Social media has opened the door for everyone to have an opinion, and too often showcase just how nasty we can be to each other. So when I got Airlie Trescowthick – Founder of Farm Table newsletter this week and reached the section on feedback they received on this Facebook post a little piece of me died. This wonderful team of people doing such awesome job on behalf of farmers being attacked by farmers.
I had glanced at the original post briefly, smiled and moved on. What on earth could possibly generate all this vitriol?
Some responses against the content of the post stated:
- “Why are we quoting and promoting such an anti-farming group from a group called Farm table? If nobody took notice of their stupidity, they would have no platform and no following to do the extreme damage they do. Disappointed, to say the least.”
- “I hope this bullshit is just a joke? Surely? If not then you need to eliminate your cottonwool wrapped fairy genes out of the genepool. Seriously, get a grip!”
- “Not worth the oxygen they breathe”.
Some of the language used was violent and directed slander at PETA and/or Farm Table.
I come from a family that doesn’t do difficult conversations full stop and it remains a skill set I have failed to master. Great article here on why its important and how to do it here. As the second article reminds us the language we use in conversations matters and the importance of not letting our emotions dictate our delivery.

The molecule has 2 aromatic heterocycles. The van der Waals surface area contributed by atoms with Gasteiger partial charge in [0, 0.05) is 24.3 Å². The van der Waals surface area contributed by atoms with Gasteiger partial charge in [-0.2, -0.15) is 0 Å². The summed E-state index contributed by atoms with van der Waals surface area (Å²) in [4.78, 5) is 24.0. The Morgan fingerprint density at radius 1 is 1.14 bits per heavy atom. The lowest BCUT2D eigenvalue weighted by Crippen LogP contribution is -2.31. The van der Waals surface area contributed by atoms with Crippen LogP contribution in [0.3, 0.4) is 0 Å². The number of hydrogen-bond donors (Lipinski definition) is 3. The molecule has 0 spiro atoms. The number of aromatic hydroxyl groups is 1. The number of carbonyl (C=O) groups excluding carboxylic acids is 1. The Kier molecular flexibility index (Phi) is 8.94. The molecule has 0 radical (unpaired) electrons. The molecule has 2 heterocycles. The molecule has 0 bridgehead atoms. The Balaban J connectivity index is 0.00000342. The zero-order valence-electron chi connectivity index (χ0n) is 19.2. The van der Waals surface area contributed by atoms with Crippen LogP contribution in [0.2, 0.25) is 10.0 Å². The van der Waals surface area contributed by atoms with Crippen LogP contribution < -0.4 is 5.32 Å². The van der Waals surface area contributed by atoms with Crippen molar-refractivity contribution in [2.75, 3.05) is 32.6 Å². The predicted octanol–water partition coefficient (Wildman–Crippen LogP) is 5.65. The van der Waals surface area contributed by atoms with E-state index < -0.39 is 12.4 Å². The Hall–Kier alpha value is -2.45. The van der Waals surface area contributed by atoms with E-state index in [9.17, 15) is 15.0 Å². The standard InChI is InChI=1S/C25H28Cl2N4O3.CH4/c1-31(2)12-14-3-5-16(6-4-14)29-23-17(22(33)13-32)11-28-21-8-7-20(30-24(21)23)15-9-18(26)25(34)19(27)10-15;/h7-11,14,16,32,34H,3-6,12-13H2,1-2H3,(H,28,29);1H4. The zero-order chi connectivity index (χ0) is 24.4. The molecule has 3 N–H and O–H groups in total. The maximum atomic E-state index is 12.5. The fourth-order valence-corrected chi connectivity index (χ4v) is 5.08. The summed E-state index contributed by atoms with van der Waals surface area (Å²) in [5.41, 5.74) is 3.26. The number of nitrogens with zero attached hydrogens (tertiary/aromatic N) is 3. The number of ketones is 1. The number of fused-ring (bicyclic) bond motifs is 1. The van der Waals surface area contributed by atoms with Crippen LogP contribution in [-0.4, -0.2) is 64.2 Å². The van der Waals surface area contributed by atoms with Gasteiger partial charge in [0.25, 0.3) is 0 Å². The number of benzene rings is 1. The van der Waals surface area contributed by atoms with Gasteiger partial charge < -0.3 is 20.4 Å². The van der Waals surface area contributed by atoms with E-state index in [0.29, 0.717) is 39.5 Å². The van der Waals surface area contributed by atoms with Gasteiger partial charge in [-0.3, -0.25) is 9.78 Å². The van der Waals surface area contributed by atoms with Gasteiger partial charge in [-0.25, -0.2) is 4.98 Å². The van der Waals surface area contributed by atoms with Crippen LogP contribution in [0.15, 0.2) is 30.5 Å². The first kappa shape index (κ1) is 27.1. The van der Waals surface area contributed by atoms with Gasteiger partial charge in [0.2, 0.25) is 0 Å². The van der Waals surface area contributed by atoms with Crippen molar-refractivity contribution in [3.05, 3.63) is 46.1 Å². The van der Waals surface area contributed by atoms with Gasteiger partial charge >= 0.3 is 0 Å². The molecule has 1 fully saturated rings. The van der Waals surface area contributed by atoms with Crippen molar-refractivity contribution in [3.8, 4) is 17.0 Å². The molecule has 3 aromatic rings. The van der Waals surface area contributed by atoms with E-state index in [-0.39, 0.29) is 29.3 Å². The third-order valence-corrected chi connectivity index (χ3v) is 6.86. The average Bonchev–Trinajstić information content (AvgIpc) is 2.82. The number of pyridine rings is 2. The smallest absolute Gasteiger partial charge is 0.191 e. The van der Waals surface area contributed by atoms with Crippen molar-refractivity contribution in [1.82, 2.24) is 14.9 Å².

Here is a further cut and paste of the section from Airlie’s newsletter
‘Last week, we shared PETA’s new phrases to replace common ones in our vernacular. As expected, the feedback we received was incredibly polarising. What was most striking to us was how people shared their respective view points – comments I received from fellow producers or people involved in ag in support of the language change were written in a very measured, thoughtful and practical manner, whereas those against were often very rude and used shocking and defamatory language.
However, those respondents that chose to contact me directly via email raised some very valid and salient points that I also wanted to share here to see another viewpoint. For example, I received one email that read, ‘We should all endeavour to undertake continuing education to keep evolving and improving the lives of animals in our care rather than languishing in the dark ages. Is it unreasonable to say “feeding a fed horse” rather than “flogging a dead horse” (because the horse was flogged to death in the first place by an unethical owner)? A positive spin is far more uplifting than a negative one. In future, I hope you can use the well-meaning observations of those that sit at one end of the spectrum to impact on poor practices that, sadly, are still occurring at the other end of the spectrum!”
Whilst I do not agree with many methods and campaigns PETA adopts, I completely agree with these comments and that opening up a positive dialogue around continuous improvement is vital. It also showed that you can sit on whatever side of the fence you would like, but the ability to explain and communicate your stance is so important. What is not useful is name calling and viciousness and last week shows that we are still a long way from having open dialogue in the public realm. Measured and thoughtful comments like those above did not make the public realm on social media for fear of bullying and trolling. How can we endeavour to move forward on issues like this? Part of Farm Table and Farmer Exchange’s role is to be a space to have open debate in a safe environment – we know the importance of this now more than ever.’